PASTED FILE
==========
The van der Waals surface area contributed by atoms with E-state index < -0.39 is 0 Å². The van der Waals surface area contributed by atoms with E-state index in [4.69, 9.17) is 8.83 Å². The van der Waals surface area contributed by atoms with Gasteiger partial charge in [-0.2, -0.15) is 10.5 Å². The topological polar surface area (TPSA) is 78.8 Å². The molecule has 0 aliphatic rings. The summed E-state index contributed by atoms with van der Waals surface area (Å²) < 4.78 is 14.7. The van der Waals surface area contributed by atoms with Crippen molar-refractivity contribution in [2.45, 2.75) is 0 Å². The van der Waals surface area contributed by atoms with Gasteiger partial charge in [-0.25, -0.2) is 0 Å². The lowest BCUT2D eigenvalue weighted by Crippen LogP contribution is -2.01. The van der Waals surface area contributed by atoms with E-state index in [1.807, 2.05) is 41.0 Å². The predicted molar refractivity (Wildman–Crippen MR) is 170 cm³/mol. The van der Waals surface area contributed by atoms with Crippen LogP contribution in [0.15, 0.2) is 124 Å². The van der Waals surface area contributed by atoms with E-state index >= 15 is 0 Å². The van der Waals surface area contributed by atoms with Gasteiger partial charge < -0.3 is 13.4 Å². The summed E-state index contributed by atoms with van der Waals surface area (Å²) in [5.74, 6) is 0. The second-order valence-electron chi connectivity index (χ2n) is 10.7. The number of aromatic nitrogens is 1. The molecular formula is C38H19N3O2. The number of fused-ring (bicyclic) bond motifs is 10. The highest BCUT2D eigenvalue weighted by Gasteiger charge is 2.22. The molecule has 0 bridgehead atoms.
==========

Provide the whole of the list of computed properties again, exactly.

The van der Waals surface area contributed by atoms with E-state index < -0.39 is 0 Å². The van der Waals surface area contributed by atoms with E-state index in [4.69, 9.17) is 8.83 Å². The van der Waals surface area contributed by atoms with Gasteiger partial charge in [-0.2, -0.15) is 10.5 Å². The topological polar surface area (TPSA) is 78.8 Å². The molecule has 0 aliphatic rings. The summed E-state index contributed by atoms with van der Waals surface area (Å²) < 4.78 is 14.7. The van der Waals surface area contributed by atoms with Crippen molar-refractivity contribution in [2.45, 2.75) is 0 Å². The van der Waals surface area contributed by atoms with Gasteiger partial charge in [-0.25, -0.2) is 0 Å². The lowest BCUT2D eigenvalue weighted by Crippen LogP contribution is -2.01. The van der Waals surface area contributed by atoms with E-state index in [1.807, 2.05) is 41.0 Å². The predicted molar refractivity (Wildman–Crippen MR) is 170 cm³/mol. The van der Waals surface area contributed by atoms with Crippen LogP contribution in [0.15, 0.2) is 124 Å². The van der Waals surface area contributed by atoms with E-state index >= 15 is 0 Å². The van der Waals surface area contributed by atoms with Gasteiger partial charge < -0.3 is 13.4 Å². The summed E-state index contributed by atoms with van der Waals surface area (Å²) in [5.74, 6) is 0. The second-order valence-electron chi connectivity index (χ2n) is 10.7. The number of aromatic nitrogens is 1. The molecular formula is C38H19N3O2. The number of fused-ring (bicyclic) bond motifs is 10. The highest BCUT2D eigenvalue weighted by Gasteiger charge is 2.22. The molecule has 0 bridgehead atoms.